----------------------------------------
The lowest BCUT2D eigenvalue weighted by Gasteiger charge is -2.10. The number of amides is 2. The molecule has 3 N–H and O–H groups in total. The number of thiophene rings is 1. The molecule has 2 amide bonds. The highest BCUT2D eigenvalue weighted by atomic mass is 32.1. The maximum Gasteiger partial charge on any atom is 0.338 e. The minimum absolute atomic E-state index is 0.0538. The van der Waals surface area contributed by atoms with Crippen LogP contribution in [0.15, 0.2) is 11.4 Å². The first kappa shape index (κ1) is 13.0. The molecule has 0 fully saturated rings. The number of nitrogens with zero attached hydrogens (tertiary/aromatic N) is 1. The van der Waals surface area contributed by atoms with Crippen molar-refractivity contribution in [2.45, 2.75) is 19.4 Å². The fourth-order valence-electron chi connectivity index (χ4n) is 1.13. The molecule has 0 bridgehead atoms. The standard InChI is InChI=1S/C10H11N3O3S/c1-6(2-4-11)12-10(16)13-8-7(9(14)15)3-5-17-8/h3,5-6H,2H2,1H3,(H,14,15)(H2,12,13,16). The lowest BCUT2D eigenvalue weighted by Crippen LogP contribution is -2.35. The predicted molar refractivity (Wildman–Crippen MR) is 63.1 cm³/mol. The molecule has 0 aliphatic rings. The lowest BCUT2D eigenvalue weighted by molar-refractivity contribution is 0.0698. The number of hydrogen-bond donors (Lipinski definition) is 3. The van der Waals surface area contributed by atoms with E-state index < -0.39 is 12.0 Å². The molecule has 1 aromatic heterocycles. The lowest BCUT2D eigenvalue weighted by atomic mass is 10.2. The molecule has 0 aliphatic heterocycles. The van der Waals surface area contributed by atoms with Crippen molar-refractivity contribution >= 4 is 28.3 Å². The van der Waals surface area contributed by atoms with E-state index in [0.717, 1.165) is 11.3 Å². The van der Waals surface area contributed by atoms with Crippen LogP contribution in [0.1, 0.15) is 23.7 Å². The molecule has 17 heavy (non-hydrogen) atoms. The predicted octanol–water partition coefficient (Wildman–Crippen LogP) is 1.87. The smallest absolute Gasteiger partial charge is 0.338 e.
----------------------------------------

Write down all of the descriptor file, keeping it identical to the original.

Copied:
The lowest BCUT2D eigenvalue weighted by Gasteiger charge is -2.10. The number of amides is 2. The molecule has 3 N–H and O–H groups in total. The number of thiophene rings is 1. The molecule has 2 amide bonds. The highest BCUT2D eigenvalue weighted by atomic mass is 32.1. The maximum Gasteiger partial charge on any atom is 0.338 e. The minimum absolute atomic E-state index is 0.0538. The van der Waals surface area contributed by atoms with Crippen LogP contribution in [0.15, 0.2) is 11.4 Å². The first kappa shape index (κ1) is 13.0. The molecule has 0 fully saturated rings. The number of nitrogens with zero attached hydrogens (tertiary/aromatic N) is 1. The van der Waals surface area contributed by atoms with Crippen molar-refractivity contribution in [2.45, 2.75) is 19.4 Å². The fourth-order valence-electron chi connectivity index (χ4n) is 1.13. The molecule has 0 bridgehead atoms. The standard InChI is InChI=1S/C10H11N3O3S/c1-6(2-4-11)12-10(16)13-8-7(9(14)15)3-5-17-8/h3,5-6H,2H2,1H3,(H,14,15)(H2,12,13,16). The lowest BCUT2D eigenvalue weighted by Crippen LogP contribution is -2.35. The predicted molar refractivity (Wildman–Crippen MR) is 63.1 cm³/mol. The molecule has 0 aliphatic rings. The lowest BCUT2D eigenvalue weighted by molar-refractivity contribution is 0.0698. The number of hydrogen-bond donors (Lipinski definition) is 3. The van der Waals surface area contributed by atoms with E-state index < -0.39 is 12.0 Å². The molecule has 1 aromatic heterocycles. The lowest BCUT2D eigenvalue weighted by atomic mass is 10.2. The molecule has 0 aliphatic heterocycles. The van der Waals surface area contributed by atoms with Crippen molar-refractivity contribution >= 4 is 28.3 Å². The van der Waals surface area contributed by atoms with E-state index in [0.717, 1.165) is 11.3 Å². The van der Waals surface area contributed by atoms with Crippen LogP contribution in [0.1, 0.15) is 23.7 Å². The molecule has 17 heavy (non-hydrogen) atoms. The predicted octanol–water partition coefficient (Wildman–Crippen LogP) is 1.87. The smallest absolute Gasteiger partial charge is 0.338 e.